Taiwanese phenom Chien Ming Wang of the New York Yankees is currently steamrolling through his 3rd full season in pinstripes. While Wang has literally achieved rock star status in his homeland and is certainly appreciated by Yankee fans, he’s often left out of discussions regarding elite pitchers. Many Yankee fans don’t even consider him a true ace. I suppose this has something to do with his historical lack of K’s and the assumption that this would eventually catch up to him and expose him as some kind of fluke.
Currently Wang is off to an outstanding start and is the second pitcher next to Brandon Webb who leads the game in wins to land to a 6-0 record. Currently alongside his 6-0 start Wang’s boasting an ERA of 3.00 with 32 k’s while holding opposing batters to a .225 average. Take away one rocky start where Wang clearly didn’t have his best stuff and gave up 8 ER’s in 4IP that ERA plunges to 1.54 over 6 starts. More impressive is the comparison of this years start to his first 7 starts in ’07 where Wang started the season out 3-4 with a 3.99 ERA and a measly 24k over 47.3ip. Yet he finished the season with a 19-7 record and a 3.70 ERA. This makes you wonder what kind of season he’s headed for if he can keep up this pace.
While some may argue that Wang has the added benefit of being supported by the powerful Yankees lineup, they’re also not considering the defense behind him which is pretty key to a groundball pitcher like Wang. Although Jeter has won gold gloves at short, his range and defense is often called into question. And with a slug like Giambi manning first you can hardly call the infield rock solid when it comes to defense. Yet Wang is still boasting stellar numbers. Much of this is due to Wang reintroducing his slider which he used often in the minors before learning the sinkerball which landed him the spot of the Yankees go-to-guy in the rotation. So not only does Wang boast a plus plus sinkerball but he’s also boasting a plus slider as an alternative out pitch that is leaving batters looking baffled in the batters box. Supplement that with a four-seam fastball with lateral movement that has been clocked at 98mph Wang has some options and he’s shown that he’s not afraid to change his approach mid-game if his sinker isn’t working for him. With that arsenal its not surprising he’s hit career highs of 9ks in a game this season which was previously unheard of for the Wanger.
Now for the real surprising numbers…Over the past 2 years no pitcher in the majors boasts a better record than Wang, as pointed out by beat writer Peter Abraham on his blog. Here are some comparisons of MLB’s premiere pitchers records from 2006-present along with their 2008 earnings:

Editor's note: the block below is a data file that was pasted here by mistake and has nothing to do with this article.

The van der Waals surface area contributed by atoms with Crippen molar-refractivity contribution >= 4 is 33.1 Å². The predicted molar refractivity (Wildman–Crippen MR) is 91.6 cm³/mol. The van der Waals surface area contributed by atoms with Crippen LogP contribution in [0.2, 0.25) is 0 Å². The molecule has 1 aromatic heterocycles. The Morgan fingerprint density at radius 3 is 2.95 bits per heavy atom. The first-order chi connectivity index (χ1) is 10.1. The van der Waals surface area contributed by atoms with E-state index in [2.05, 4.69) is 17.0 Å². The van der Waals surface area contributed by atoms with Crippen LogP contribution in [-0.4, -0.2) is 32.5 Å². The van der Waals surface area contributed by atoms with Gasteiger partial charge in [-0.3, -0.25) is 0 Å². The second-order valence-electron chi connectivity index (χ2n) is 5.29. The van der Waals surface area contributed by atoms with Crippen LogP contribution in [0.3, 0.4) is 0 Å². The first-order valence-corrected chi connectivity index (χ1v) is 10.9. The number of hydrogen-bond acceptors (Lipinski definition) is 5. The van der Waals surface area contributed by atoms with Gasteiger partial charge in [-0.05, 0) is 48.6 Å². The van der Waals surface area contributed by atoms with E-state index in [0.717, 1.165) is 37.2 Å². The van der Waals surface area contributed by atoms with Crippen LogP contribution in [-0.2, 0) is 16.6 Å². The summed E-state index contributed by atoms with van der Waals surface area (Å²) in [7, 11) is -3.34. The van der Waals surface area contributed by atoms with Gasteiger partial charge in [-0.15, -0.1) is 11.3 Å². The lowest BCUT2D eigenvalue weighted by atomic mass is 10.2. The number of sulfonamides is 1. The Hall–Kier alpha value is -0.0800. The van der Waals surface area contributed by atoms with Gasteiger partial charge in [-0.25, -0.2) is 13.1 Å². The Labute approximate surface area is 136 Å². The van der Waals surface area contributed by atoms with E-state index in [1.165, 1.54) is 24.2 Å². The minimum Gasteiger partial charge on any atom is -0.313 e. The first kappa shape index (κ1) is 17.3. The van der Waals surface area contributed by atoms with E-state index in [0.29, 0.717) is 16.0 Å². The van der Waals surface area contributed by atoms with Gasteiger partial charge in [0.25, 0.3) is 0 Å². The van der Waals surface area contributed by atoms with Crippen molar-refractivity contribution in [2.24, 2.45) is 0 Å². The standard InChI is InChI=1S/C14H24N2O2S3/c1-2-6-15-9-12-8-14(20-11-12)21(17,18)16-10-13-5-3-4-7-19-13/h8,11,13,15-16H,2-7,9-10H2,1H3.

Johan Santana : 37-21 ($16,984,216)
CC Sabathia 32-23 ($11,000,000)
Josh Beckett 39-20 ($10,166,666)
Jake Peavy: 34-21 ($6,500,000)
Brandon Webb 41-18 ($5,500,000)
Chien-Ming Wang 44-13 ($4,000,000)
After looking at these numbers and taking into consideration that a pitcher like Gil Meche will be earning $11,000,000 in the small market of KC, you really have to wonder why the Yankees didn’t lock Wang up with a long-term contract when he was up for arbitration this off-season and why he’s rarely discussed in the same breath as the game’s other elite pitchers. Is it that he’s playing in the shadow of other Yankees superstars? Is it his demeanor, which is often void of any emotion that keeps him off the radar? No fist pumping, no arguing with umps etc? Yankees fans of all people should appreciate what Wang is doing in pinstripes and where he’s headed but many still don’t see him as an ace. Some will argue that he doesn’t have the post-season record to prove anything, which is a somewhat valid argument as he crapped the bed in ’07 with 2 terrible outings. But aside from Beckett’s post-season dominance what have any of the others really done that’s been lights out?
Santana boasts a 1-3 post-season record, Sabathia 2-2, Webb 1-1, Peavy 0-2 (12.10 era), and Wang 1-3 (7.58 ERA). While Wang definitely has something to prove in the post-season, so does every other top-tier pitcher in the league not named Beckett who boasts an impressive 6-2 postseason record with a 1.73 ERA.
I have a funny feeling that the Yankees made a big mistake by not tying up Wang with a long-term contract and will end up paying big when the time comes for him to hit the open free-agent market. Or maybe it’s a stroke of evil genius since he’s locked up at a low price until 2012. Especially, when you consider that CC Sabathia, if he turns his season around, is expected to sign a contract this coming off-season that will set the new standard for free-agent aces, eclipsing Johan Santana’s behemoth contract. Maybe its not a bad move by the Yankees after all.
The Wang is no fluke. And there’s no reason why he shouldn’t command the same respect as the other elite pitchers in the game.